John Augustus Abayomi-Cole
This article has multiple issues. Please help improve it or discuss these issues on the talk page. (Learn how and when to remove these template messages)(Learn how and when to remove this template message)
Early life and education
Dr. Abayomi-Cole was born in 1848 in Abeokuta, Ogun State in southwest Nigeria to Creole parents from Sierra Leone who were living in Nigeria as missionaries. When Archdeacon Robbin parents returned to Freetown, they brought the four-year-old Abayomi-Cole with them. In Freetown he was put under the tutelage of the great A.B.C. Sibthorpe at Hastings, a suburb of Freetown and was later sent to the C.M.S. while in Freetown, he attended the Grammar School where he completed his secondary education. He received a Bachelors degree in Medicine from the Fourah Bay College in Freetown.
After graduating from Fourah Bay College, he taught at the Evangelical United Brethren Church School, and in his mid-twenties he left his home country of Sierra Leone and moved to the United States where he was ordained a Minister in the American Wesleyan Methodist church. He later qualified as a medical doctor and became a Fellow of the Society of Apothecaries (F.S.A.) of the United States. Shortly thereafter, he became an affiliate of the National Association of Medical Herbalists in the United Kingdom.
Combining his scientific training with a wealth of knowledge on the healing properties of traditional herbs, roots and leaves, Dr. Abayomi-Cole's fame soon spread to all parts of Sierra Leone, and even to neighbouring Liberia. His cures were a mixture of the orthodox and the traditional. He cured rheumatic pains, skin diseases such as "alay", nervous and eye diseases, etc. During the 1918 Spanish influenza epidemic, he invented a preparation of "tea-bush", "camphor", lime and spirit which saved many lives at a time when the influenza death toll was so high that people were buried in trenches in Freetown and other areas in Sierra Leone. One of his well-known preparations as an antidote for poison, "ekpa", is still used in Krio villages homes in the Western Area. It is also used as a remedy for various stomach disorders.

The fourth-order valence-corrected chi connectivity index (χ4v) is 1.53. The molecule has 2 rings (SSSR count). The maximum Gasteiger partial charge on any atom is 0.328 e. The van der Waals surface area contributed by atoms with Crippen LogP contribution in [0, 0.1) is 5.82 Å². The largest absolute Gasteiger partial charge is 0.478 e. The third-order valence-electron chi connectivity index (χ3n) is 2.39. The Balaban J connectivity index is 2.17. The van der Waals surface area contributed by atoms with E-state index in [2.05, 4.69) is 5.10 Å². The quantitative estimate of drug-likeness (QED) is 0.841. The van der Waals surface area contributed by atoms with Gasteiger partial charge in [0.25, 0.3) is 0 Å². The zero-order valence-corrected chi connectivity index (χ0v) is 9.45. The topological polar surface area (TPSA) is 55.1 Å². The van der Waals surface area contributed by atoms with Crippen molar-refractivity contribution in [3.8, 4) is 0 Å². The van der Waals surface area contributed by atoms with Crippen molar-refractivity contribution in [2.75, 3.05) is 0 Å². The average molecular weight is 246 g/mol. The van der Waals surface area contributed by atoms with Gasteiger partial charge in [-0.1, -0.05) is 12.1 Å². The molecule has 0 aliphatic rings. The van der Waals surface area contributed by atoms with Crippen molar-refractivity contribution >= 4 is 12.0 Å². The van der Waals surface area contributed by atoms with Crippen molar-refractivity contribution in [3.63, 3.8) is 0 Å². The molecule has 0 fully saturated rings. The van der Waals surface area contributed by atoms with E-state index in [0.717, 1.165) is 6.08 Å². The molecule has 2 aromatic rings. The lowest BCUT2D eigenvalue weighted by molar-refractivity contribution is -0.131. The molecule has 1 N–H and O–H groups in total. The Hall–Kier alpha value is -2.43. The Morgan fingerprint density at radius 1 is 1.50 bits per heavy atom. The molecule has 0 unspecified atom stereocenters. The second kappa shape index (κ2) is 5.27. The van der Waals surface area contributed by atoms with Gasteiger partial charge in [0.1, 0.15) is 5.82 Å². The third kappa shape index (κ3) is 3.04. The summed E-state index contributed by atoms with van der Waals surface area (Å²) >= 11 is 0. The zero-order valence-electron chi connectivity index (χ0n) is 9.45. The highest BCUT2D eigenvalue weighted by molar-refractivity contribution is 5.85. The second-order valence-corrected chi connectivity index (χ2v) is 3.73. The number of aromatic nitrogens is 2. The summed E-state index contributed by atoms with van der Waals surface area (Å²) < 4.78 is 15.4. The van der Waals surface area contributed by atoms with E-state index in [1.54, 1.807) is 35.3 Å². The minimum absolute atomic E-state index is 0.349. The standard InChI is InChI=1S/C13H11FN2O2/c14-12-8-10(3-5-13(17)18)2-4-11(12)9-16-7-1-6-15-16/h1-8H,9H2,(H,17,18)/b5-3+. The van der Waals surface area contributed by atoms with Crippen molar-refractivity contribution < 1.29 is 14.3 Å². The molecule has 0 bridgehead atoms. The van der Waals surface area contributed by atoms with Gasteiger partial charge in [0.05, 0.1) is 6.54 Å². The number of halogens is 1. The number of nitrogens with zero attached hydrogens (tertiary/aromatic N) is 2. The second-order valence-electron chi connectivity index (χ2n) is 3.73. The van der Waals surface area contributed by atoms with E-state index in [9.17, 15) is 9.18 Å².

Dr. Abayomi-Cole's herbal practice became more popular and lucrative than those of medical practitioners who had studied orthodox medicine in Britain, and he became a scientific and medical adviser to Governor Sir Leslie Probyn.
At the turn of the century, malaria was the greatest scourge of West Africa, and was taking a deadly toll particularly of Europeans living in West Africa. Dr. Abayomi-Cole was called upon by the Colonial Government to help combat the disease. He made an effective preparation of herbs, containing as its main ingredients "broomstone" leaves and "agiri". But he found that his cured patients returned within a few weeks with the same symptoms. Through intensive medical research, he was able to establish that poor environmental sanitation was the root cause of the relapse — mosquitoes were breeding in stagnant pools of water around houses. He organised groups of voluntary workers known as "mosquito missionaries" who went from compound to compound advising people on the necessity of keeping their living areas clean. The scheme worked so well that the Colonial Government later paid the volunteers monthly.
Dr. John Augustus Abayomi-Cole died in 1943 at the great age of ninety-two years.